The University of Western Australia’s Faculty of Engineering, Computing and Mathematics has announced a new partnership with entrepreneurial technology startup WearHawk as part of an initiative to foster new ways to engage with industry and accelerate innovation.
In return for creative work space in the Faculty’s Engineering System Health Lab to develop and test their prototype products, the WearHawk team will encourage and support innovative student projects related to hardware and software development.
Comprised of an entrepreneurial group of former UWA engineering students, WearHawk hope to inspire students to consider startups and bring invaluable practical entrepreneurial experience to student teaching and learning.
WearHawk (at the time known as Conveyors of Wisdom) won the BHP Billiton MineHack competition in May 2016 with their product which can detect wear and damage to conveyor belts used in the resources industry. Along with automated warnings, health data and alerts, it will enable early action to be taken before costly failures occur.
Professor Melinda Hodkiewicz, BHP Billiton Research Fellow in Engineering for Remote Operations, said she was delighted by the partnership.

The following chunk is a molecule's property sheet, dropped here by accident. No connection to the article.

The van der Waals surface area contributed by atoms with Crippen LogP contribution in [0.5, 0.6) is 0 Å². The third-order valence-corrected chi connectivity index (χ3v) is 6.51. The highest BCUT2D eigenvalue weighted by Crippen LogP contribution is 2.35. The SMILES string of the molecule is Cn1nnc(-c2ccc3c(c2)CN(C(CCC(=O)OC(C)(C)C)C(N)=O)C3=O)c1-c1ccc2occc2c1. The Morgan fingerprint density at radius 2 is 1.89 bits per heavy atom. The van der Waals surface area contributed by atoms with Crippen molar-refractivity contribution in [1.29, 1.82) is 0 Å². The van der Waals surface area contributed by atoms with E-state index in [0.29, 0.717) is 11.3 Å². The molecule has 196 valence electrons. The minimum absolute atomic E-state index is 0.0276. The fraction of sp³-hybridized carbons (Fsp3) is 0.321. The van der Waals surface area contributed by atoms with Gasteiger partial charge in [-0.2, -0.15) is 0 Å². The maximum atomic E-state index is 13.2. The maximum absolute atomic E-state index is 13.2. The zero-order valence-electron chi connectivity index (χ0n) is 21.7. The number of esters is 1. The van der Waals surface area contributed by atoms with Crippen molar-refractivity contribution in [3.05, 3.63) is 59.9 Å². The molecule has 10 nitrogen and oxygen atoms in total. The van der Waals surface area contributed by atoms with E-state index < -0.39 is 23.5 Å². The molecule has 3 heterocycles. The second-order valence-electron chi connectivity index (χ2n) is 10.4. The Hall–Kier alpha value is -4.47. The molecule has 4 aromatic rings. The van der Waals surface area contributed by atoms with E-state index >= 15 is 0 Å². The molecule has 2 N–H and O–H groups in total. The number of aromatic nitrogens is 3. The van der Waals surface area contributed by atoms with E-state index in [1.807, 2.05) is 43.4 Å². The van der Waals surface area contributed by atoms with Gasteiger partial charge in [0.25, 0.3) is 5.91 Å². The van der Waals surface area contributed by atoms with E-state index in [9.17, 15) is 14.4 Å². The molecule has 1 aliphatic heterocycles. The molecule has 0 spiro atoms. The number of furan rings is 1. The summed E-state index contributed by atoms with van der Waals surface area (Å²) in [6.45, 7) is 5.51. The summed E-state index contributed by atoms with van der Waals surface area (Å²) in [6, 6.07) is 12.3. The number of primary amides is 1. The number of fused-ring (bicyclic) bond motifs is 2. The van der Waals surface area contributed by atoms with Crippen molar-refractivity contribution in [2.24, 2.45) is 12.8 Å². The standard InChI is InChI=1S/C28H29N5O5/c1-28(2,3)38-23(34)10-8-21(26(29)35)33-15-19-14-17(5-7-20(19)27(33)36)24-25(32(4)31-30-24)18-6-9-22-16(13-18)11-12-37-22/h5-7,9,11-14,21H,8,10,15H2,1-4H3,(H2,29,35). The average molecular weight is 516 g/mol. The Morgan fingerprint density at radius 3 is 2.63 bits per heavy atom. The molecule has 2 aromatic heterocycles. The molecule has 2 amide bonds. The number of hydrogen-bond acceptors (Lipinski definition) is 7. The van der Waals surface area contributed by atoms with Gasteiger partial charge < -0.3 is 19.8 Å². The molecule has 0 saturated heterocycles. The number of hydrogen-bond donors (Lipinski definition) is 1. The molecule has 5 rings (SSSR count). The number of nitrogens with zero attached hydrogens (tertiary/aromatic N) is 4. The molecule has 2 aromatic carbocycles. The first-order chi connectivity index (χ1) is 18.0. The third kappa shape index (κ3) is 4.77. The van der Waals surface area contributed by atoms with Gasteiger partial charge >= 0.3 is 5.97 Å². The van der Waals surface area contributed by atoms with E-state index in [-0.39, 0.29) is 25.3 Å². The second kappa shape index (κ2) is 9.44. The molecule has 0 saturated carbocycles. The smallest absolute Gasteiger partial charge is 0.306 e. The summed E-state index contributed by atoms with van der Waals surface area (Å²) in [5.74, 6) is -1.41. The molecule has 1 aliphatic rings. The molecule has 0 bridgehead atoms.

“The Engineering System Health Lab is excited to host this innovative graduate startup”, said Professor Melinda Hodkiewicz.
One of WearHawk’s founders, Linden Blair, who graduated from UWA as a Mechanical Engineer, said he looked forward to the benefits the partnership would bring to students.
“We hope to promote an innovation culture amongst students while engaging with the wealth of capability that exists at UWA”, said Linden Blair. “There is enormous mutual value in this relationship and we look forward to developing it further.”
The WearHawk team, BHP Billiton Fellow for Remote Operations, and UWA’s Deputy Dean (Community and Engagement) plan to meet regularly to further develop the partnership.
Clara Dodman (UWA Faculty of Engineering, Computing and Mathematics) (+61 8) 6488 7501